The House and Senate Labor Committees considered several workers’ comp bills today including bills on hearing loss, a 30 day deadline to appeal decisions of the Medical Director, and reimbursement for implants.
The first bill, HB362 by Rep. Lyons, would remove the requirement that hearing loss claims under workers’ comp for classified firefighters stem from a single traumatic incident. It would also provide indemnity benefits in addition to the medical benefits already provided to the class.
“Just about everyone suffers some hearing loss as they get older,” Rep. Seabaugh said. “If I had a job that allowed me to blame it on that…I’m having a hard time opening the floodgates to workers’ comp.” Rep. Lyons countered that there are limitations already built into the statute to prevent “opening the floodgates” since a firefighter would have to be on the job for five years and the presumption is rebuttable. Also, an auditory specialist would be able to establish causation. Rep. Lyons also attempted to allay similar fears from Rep. Bagley by saying that “if you don’t give people a remedy they can sue in tort and get damages.”
There was a fiery accusation of lack of candor from Rep. Seabaugh in which he said that the bill was attempting to open up these benefits to all workers not just firefighters. He found that the first page of Lyons’ bill was identical to Rep. Connick’s bill HB790 from last year, which would have opened up these hearing benefits to everyone, not just firefighters. Rep. Lyons eventually voluntarily deferred the bill.
House Labor then considered HB571 by Rep. Seabaugh, which would mandate that the reimbursed amount for implants and grafts be at the manufacturer’s original invoice amount, exclusive of rebates and discounts, plus 20 percent. Rep. Seabaugh explained the impetus for the bill, saying that, “It’s causing a lot of problems for comp carriers because [providers] mark these things up hundreds of times.”
Workers’ comp defense attorney Denis Juge joined Seabaugh in his testimony to explain how implants are invoiced under the Medical Treatment Guidelines and how that changed five years ago with certain provider groups ordering the implants themselves through physician-owned distributors rather than the hospitals ordering the implants. “What we have discovered is that when we get the bills from the physician, the difference between the hospital bill and what we have now presented to us is running between 300 to 600 percent higher,” Juge said.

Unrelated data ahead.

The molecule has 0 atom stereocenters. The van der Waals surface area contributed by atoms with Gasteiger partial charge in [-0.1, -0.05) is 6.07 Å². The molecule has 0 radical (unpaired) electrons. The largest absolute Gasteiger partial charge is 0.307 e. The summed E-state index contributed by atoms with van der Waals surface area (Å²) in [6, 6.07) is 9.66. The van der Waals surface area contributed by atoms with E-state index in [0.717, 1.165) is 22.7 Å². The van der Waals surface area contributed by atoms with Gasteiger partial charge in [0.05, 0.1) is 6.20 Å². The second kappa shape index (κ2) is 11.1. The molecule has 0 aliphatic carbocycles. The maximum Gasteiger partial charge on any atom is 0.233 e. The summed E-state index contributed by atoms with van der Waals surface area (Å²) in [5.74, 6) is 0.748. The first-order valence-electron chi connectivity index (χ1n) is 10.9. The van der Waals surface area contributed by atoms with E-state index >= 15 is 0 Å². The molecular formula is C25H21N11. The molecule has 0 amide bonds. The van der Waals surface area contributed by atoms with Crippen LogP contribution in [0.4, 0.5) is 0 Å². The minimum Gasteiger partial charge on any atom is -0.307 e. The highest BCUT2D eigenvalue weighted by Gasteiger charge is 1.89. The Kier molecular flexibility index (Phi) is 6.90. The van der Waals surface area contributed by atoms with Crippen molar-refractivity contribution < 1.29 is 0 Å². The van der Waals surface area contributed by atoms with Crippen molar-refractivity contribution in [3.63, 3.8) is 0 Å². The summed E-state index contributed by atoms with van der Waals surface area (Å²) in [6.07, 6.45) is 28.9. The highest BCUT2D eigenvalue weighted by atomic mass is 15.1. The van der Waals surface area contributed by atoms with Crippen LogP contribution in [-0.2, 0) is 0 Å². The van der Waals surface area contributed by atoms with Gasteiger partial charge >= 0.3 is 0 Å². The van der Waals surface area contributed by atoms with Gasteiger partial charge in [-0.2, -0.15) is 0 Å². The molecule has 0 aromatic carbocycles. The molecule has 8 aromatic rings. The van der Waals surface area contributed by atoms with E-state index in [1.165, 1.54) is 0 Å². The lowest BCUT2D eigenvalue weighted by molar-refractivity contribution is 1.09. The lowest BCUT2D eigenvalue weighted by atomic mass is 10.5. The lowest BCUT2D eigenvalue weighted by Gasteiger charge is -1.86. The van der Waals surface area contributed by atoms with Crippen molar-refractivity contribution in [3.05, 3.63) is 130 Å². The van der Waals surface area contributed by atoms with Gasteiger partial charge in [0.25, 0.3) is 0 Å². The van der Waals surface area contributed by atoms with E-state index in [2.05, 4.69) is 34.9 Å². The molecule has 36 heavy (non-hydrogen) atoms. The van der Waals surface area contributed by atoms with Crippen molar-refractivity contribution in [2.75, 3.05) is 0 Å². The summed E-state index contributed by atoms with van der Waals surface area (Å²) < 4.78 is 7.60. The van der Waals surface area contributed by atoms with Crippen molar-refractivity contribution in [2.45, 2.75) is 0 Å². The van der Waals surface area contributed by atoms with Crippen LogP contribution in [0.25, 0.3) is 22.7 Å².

Several amendments were introduced and accepted that remove the “prudent buyer” language in the bill, at the request of the hospitals. Another amendment was introduced and accepted that adds clarifying language to ensure that the implant is selected by the surgeon.
Assistant Secretary of the Office of Workers’ Compensation Sheral Kellar provided information to the Committee, saying that though she appreciates the issue in the bill, it’s a slippery slope to “chip away” at the authority of the Office to set the medical reimbursement schedule. Kellar said that she would like to see parties work directly with the Office to update the schedule so that it’s not a piecemeal situation. Rep. Crews and Rep. Simon countered that though “we agree we shouldn’t be doing someone’s else’s job” it sometimes falls on the Legislature because of delays. After the Louisiana Hospital Association formerly withdrew its opposition to the bill, it was moved favorably to the floor without objection.
Shortly thereafter, in Senate Labor, SB88 by Senator Luneau was considered, which would impose a 30 day deadline on appeals of a Medical Director decision (LWC Form 1008) from the date of the decision. This idea has been considered several times over the last several Legislative Sessions, but has always stalled. Injured worker representative and attorney with Stanga & Mustian, Trey Mustian, joined Senator Luneau at the table, saying that he believes the lack of a deadline was a simple oversight.
Allen & Gooch attorney and former OWC Director Patrick Robinson as well as LCTA Workers’ Comp Executive VP Troy Prevot testified against the bill, saying that the bill is addressing a “nominal problem” and that most care is approved at the initial Form 1010 level, or if not, the Medical Director’s decision has a 15 day timeline under the administrative rules. Robinson said further that this bill could complicate efforts to fix other parts of the workers’ comp statute.
Senator Barrow countered that she is concerned that after a decade, the comp overhaul is still not operating properly, so perhaps this “baby step” is necessary. “Sometimes I wonder if there really is any intent to fix it,” she said. “If it was getting done step by step, it probably would’ve been fixed by now.” Assistant Secretary Kellar was also present at this meeting, and explained that contrary to the previous testimony, there is no prescriptive period because the Supreme Court ruled (in the Arrant decision) that such a period can only be established by the Legislature and not by rule. The bill was reported favorably with no objection.